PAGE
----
When Paris Saint-Germain gathered their new assets for the coming seasons last summer, their collaboration with Nike’s Jordan clothing line was already seen as a marketing coup. The creation of their third kit, a black and white classic, was an unprecedented move. For the reknowned Jordan brand logo replaced Nike’s famously-present Swoosh on the clothing. What could have ended up as as a well-intended, yet maybe misguided measure, has indeed helped the club – or rather the brand – PSG flourish. For the first time they’re on course to sell over a million shirts per season as a 470 per cent rise in sales in the US market makes them a fashionable choice over there.
Big personalities make for massive sales
In modern football, kit deals have become an invaluable source for income. First of all, we have the sponsoring, which earns clubs, especially the big ones playing in the Champions League, tens of millions per season. Even more so, since sleeve sponsors started to take over. Furthermore, main sponsors are prepared to pay lager sums with every new sponsorship which opens up opportunities. PSG, in order to comply with UEFA Financial Fairplay, will change the long-lasting Fly Emirates on their chest from next season on. The hotel chain Accor will see its Accor Live Limitless initiative represented in the letters ALL on the french outfit’s chest – and will reportedly pay close to 50 million Euro per season for that.
Apart from sponsorships, selling shirts is, of course, a steady source for revenue. And it takes no wonder that superstars help reach super numbers when it comes to shirt sales. PSG’s policy of buying big in the transfer market pays off in that context, too. The arrivals of Neymar and Mbappé, joining the likes of Cavani, Veratti or Di Maria, have taken those shirt sales to another level. According to Marca, kit sales have increased 80 per cent last season compared to two years back and will grow even more this time. Before the investment from PSG’s current owners, the club sold only about 80.000 kits a season. So the influence of Neymar and Mbappé, who are also two of the most followed people on Instagram, is clear to see. Another confirmation of this effect are numbers related to Juventus Turin’s shirt sales this season, now that they have Cristiano Ronaldo in their ranks. As Sportskeeda report – referring to Tuttorsport –, the Old Lady made 26,51 million Euro in the first half of this season with product sales and licences. At the same time last season, without Ronaldo, the amount was 14,56 million.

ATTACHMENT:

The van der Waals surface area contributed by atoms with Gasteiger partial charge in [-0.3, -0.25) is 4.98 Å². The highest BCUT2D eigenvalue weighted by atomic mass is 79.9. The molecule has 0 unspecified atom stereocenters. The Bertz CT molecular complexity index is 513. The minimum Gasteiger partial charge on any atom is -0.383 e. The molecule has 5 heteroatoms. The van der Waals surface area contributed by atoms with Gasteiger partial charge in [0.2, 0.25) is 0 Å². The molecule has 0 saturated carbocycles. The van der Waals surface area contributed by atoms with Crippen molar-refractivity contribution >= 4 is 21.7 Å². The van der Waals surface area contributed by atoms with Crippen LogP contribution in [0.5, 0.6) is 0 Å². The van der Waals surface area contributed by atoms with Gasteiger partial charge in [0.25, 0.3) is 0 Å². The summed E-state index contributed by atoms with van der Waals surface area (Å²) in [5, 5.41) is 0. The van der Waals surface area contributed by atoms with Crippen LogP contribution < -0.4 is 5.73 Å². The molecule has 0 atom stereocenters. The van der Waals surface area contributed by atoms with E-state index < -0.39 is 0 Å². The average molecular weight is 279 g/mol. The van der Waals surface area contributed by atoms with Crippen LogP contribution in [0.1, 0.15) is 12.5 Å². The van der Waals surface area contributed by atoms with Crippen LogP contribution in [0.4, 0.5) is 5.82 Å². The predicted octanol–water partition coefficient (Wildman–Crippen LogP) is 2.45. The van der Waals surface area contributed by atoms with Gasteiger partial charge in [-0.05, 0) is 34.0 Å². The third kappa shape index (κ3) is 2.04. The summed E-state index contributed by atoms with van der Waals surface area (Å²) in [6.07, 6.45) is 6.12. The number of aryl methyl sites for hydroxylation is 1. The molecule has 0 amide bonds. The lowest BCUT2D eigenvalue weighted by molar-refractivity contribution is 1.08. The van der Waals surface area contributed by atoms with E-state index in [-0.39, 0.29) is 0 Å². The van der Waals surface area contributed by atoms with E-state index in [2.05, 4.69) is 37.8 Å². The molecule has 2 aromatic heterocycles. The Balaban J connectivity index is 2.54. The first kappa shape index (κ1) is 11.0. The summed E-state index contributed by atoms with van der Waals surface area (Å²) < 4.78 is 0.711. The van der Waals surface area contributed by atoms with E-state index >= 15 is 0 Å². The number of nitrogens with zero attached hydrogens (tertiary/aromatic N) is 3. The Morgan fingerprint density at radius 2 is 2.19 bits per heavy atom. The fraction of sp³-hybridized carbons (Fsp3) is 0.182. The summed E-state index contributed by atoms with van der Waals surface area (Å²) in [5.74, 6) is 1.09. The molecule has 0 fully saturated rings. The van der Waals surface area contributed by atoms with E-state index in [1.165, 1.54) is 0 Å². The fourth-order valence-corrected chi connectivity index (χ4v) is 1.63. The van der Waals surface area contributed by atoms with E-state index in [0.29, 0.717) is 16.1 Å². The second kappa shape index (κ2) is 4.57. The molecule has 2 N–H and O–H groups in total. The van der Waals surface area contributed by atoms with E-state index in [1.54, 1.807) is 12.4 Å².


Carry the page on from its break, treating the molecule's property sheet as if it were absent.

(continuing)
PSG X Jordan goes beyond football to strengthen the brand
The motto for the Paris Saint-Germain meets Nike Jordan line is closely related to a celebrity-centred approach. Although a lot of people these days might be more familiar with Nike’s Air Jordan boots than with Michael Jordan himself. Anyway, getting the Nike Jordan brand on board was a shrewd move for PSG. As SportsPro Media report, they will hit one million shirt sales for the first time ever. Merging their yearly expanding football brand, with its superstars on the pitch, Al-Khelaifi’s ongoing investment and their growing number of domestic titles, with something more of a lifestyle and fashion brand has certainly promoted those Champions League shirts to a level where more people will buy and wear it. Even if they’re not that much into football. Because a lot of media icons have already sported the wear, for example NBA star Draymond Green or even Justin Timberlake.
In the US alone, PSG have recorded 470 per cent! more sales of wear of their Nike Jordan line. 40.000 shirts are said to have been sold the weekend after the release.
And PSG are clever enough not to breach a market with unidimensional clothing. Thus, their Champions League shirt is available both in black and white; so hardcore fans can purchase them both. And with prices of 85 and 140 Euro respectively, that will gain them some revenue for sure. The whole clothing range has much more to offer, though. Basketball shirts, which are a proven asset in modern lifestyle, especially for some musicians, jackets, the famous Nike Air shoes, caps and what have you.
According to Die WELT, they offer around 90 products and Nike, Jordan and PSG expect to make at least 200 million Euro per year with that line, which will be split between them.
Native brand collaboration cuts it
What PSG have done really well with their Jordan branding is the native way in which the Nike brand was adopted. For the Michael Jordan reminiscence, which is obviously the brand’s logo, does replace Nike’s Swoosh while it strongly resembles the depiction of the Eiffel Tower in PSG’s logo consequently on the shirt. Some might say it’s a bit of a long shot, but it certainly offers the impression of a more native branding approach – as it perfectly reflects the two brands joining forces on the actual kits and all the other products. While some football fans still see PSG as something of a parvenu – whose economical goals will overshadow the club’s and footballing tradition –, the success of that marketing stroke speaks for itself.
Fashion team. It will take long before they win the Champions league!— matt ashi❤?? (@MattAshi1) 13. September 2018
However, their unlucky, unexpected and premature exit from the Champions League this season will have cost them some money. And probably will have dented the growing shirt sales curve a bit. It might take time before any football fan can accept these strategies. We’ve come to the days, though, when Michael Jordan, somehow, has become a great acquisition for the football club Paris Saint-Germain. And it’s not a bad idea for other big clubs to copy such cooperations in order to transfer their brand into modern lifestyle. Not every sports traditionalist will like it, yet, every club sales director will. And it might eventually pay for new players, too – who can bolster shirt sales themselves.